WATCH | Why Ford, Isuzu and the rest should be wary of Toyota's new Hilux

• Toyota's new Hilux has arrived in South Africa.

• The bakkie also receives an upgrade on its engine.

• Ford and Isuzu will not have it easy against the new Hilux.

• For more motoring stories, go to www.Wheels24.co.za

By now, most of us are fully aware of the arrival and local debut of Toyota's new Hilux. The bakkie is not entirely new, but rather a heavily revised facelift.

With a fresh new design, an increase in power and uprated off and on-road abilities, the Hilux is now so much more than meets the eye.

Launched digitally ahead of an off-road excursion, Toyota made sure everyone knew what was new on its bakkie, as well as how the overall driving experience had been improved over the outgoing model.

And while the off-road session was only there to highlight the improvements made to the bakkie's drivability, there is so much more to the bakkie that will ensure its ongoing success in South Africa.

Does it 'go'?

A big talking point around the bakkie, is the additional power Toyota managed to squeeze out of its turbocharged 2.8-litre diesel engine. The four-cylinder motor now boasts an extra 20kW and 50Nm to bring the power outputs up to 150kW and 500Nm. The latter is for the six-speed automatic model, while the manual's torque figure remains unchanged at 420Nm.

This is quite telling because those 500Nm puts it on par with Ford's bi-turbo 2.0-litre diesel engine, but the Blue Oval's motor is 7kW more powerful.

READ: A newer Hilux - Toyota gives South Africa's favourite vehicle a major overhaul

Driving the bakkie off the beaten track, it is quite noticeable how much smoother power is relayed to the tyres. Wheel articulation is also improved, as well as the 4x4 system. Testing the bakkie on an incline with poor grip levels, the new Hilux was stopped midway up. With only 4x4 Low engaged and traction and stability control disabled, the bakkie managed to find enough grip to crawl up the incline without the need to activate the diff-lock.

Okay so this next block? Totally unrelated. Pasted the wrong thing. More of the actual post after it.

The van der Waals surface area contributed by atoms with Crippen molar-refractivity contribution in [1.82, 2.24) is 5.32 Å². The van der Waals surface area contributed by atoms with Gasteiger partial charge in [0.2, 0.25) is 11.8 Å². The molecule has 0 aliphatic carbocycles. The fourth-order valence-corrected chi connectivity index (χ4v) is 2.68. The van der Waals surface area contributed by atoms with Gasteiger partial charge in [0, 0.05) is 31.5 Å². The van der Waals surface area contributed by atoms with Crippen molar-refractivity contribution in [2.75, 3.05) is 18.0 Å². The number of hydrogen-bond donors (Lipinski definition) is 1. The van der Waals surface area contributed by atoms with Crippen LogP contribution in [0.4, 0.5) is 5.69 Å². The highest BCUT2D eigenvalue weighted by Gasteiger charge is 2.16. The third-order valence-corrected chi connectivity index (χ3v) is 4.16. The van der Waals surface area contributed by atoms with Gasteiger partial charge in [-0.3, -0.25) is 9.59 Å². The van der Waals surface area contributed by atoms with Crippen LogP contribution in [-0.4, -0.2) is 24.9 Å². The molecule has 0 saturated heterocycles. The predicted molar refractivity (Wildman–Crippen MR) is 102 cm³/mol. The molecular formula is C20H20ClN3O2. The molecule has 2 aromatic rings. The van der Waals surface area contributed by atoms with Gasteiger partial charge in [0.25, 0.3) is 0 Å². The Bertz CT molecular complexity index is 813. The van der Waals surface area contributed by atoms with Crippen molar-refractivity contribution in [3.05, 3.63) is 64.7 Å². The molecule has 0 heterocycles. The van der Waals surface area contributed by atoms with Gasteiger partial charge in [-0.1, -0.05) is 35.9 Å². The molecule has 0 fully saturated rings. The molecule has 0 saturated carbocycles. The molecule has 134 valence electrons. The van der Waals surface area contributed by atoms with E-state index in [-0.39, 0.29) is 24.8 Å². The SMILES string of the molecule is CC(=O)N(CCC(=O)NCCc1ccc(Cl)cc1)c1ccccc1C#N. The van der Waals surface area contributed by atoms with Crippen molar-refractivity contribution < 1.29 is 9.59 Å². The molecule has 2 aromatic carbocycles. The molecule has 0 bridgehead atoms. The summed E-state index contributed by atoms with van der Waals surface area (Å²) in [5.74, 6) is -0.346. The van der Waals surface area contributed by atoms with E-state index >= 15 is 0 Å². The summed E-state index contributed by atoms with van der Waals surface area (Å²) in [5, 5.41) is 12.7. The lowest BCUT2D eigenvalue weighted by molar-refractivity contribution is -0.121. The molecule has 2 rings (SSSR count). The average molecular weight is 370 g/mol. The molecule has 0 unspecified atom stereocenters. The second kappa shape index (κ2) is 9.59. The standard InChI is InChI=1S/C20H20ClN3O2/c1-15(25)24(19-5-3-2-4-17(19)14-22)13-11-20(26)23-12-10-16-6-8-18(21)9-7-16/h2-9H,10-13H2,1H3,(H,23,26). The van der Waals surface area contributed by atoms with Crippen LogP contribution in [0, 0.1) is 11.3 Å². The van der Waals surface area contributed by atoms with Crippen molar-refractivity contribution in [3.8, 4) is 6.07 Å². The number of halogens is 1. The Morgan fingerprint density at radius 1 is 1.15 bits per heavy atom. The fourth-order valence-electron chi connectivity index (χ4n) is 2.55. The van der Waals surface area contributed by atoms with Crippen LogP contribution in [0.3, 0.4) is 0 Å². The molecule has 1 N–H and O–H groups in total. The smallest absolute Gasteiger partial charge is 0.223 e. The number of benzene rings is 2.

Before this, the previous Hilux took to the same test but fell short without its diff-lock activated. This was an indication of just how much of an improvement the new model is over the outgoing one. However, the Hilux was not driven on the open road, so we will hold back on a final verdict until we've had such an experience.


Do you think the new Hilux will be a success in SA, and why? Email us with your opinion.

Toyota Hilux

2021 Toyota Hilux (Charlen Raymond/Wheels24)

Reason for concern?

When the sales figures for September 2020 were tallied, it was the Hilux that was once again the top-selling vehicle in SA with 4 252 units sold. Considering we're in the process of recovering from a pandemic, the Hilux seems to have resumed business as usual. This "picking up where it left off" is quite telling for its rivals because the new bakkie will find so much more favour from a broader audience.

The Ford Ranger and Isuzu D-Max are the Hilux's closest rivals, but it would be unwise to only count on brand loyalty for prospective buyers not to jump ship to Toyota. If the previous Hilux was a popular choice, the new one will be even more so.

READ | 3 000km later - Update on the new Ford Ranger Thunder

Yes, both Ford and Isuzu will introduce new models in early 2022, but by then this Hilux will have dominated the market even more. And even when these new arrivals are launched, it'll be a year or two before an all-new Hilux makes its appearance.

With our long-term Ranger Thunder waiting in the wings to test its metal against the new top-of-the-range Hilux Legend RS, we'll be sure to give a comprehensive report on how the two bakkies stack up against each other.